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TRANSPORTCEO - 31/01/2018
China starts to reject foreign garbage.

The asiatic giant has begun to implement the measure of rejecting garbage imported from other countries after the July 2017 announcement. China is imposing stricter conditions than those it transmitted.

China has begun to reject imports of garbage from other countries, as already announced last July. The thresholds governing this waste are stricter than expected. The Chinese Government's decision threatens to convert more than 5 million TEUs that will not enter the country into landfills.

This country is the world's largest importer of garbage. However, it receives about 30 million tonnes of waste paper and another 8 million tonnes of plastic. Because of these reasons, there is no easy solution to this problem. It is possible that the exit may pass through countries such as India, Malaysia or Vietnam, although it is difficult for them to reach the management capacity that China had.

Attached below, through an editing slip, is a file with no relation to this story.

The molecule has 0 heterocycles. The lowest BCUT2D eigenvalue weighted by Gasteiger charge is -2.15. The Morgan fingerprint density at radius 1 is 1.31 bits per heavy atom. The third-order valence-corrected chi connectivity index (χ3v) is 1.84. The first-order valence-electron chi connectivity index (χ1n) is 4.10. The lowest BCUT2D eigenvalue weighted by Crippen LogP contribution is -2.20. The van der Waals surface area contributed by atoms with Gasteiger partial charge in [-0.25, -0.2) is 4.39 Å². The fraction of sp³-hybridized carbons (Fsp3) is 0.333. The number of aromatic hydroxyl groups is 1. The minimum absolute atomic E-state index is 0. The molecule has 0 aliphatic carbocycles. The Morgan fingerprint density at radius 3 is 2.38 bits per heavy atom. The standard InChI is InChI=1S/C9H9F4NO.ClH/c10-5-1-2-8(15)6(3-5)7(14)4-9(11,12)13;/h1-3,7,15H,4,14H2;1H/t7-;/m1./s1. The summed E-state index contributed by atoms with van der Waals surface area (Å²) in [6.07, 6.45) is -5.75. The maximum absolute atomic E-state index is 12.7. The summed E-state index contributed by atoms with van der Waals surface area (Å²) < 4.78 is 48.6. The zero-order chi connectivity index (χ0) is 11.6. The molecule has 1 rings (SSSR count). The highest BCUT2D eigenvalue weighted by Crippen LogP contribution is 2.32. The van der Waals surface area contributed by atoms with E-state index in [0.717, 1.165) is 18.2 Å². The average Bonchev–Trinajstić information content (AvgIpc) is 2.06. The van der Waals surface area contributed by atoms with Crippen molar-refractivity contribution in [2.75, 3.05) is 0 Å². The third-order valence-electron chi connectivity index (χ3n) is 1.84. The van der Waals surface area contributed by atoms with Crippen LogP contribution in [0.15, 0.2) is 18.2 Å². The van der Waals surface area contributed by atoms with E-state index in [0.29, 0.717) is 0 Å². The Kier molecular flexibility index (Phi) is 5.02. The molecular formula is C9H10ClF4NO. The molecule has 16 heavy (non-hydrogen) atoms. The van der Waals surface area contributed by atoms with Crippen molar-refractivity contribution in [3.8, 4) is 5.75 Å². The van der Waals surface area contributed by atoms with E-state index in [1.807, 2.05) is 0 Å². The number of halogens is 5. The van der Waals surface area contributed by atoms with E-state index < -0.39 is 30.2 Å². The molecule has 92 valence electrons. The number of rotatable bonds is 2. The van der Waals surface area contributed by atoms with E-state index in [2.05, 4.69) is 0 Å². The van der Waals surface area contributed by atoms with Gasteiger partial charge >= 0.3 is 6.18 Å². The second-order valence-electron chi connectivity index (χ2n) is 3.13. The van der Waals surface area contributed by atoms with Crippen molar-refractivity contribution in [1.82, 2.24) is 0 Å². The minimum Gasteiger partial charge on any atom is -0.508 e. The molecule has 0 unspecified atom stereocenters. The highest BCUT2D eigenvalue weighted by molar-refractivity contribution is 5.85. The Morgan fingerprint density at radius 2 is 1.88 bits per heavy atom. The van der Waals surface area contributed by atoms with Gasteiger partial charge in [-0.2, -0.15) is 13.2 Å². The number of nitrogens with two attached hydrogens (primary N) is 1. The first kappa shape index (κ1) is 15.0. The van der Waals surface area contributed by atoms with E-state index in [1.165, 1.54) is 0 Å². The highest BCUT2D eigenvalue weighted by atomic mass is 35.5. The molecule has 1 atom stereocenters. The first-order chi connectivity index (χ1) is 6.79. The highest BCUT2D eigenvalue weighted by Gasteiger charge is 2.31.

China has already received requests to rectify its position on the tons of garbage that have been left unattended. Companies have also changed the way they operate, fearing that waste will have to remain in containers for a long time. When China made the announcement in July 2017, shipping companies feared a drop in reserves. So far, however, the impact of the Chinese government's measures has been minimal, according to Drewry.

Major exporters of waste paper to China include the United States with more than 13.2 million tonnes, Japan and Great Britain. Estimates put the number of containers at risk at 4-5 million TEUs due to China's decision on waste imports, accounting for 3% of total container traffic.

Although China's measure will affect almost 3% of the world's container traffic, the shipping business is not at all in jeopardy, as this is a tiny fraction of the total.




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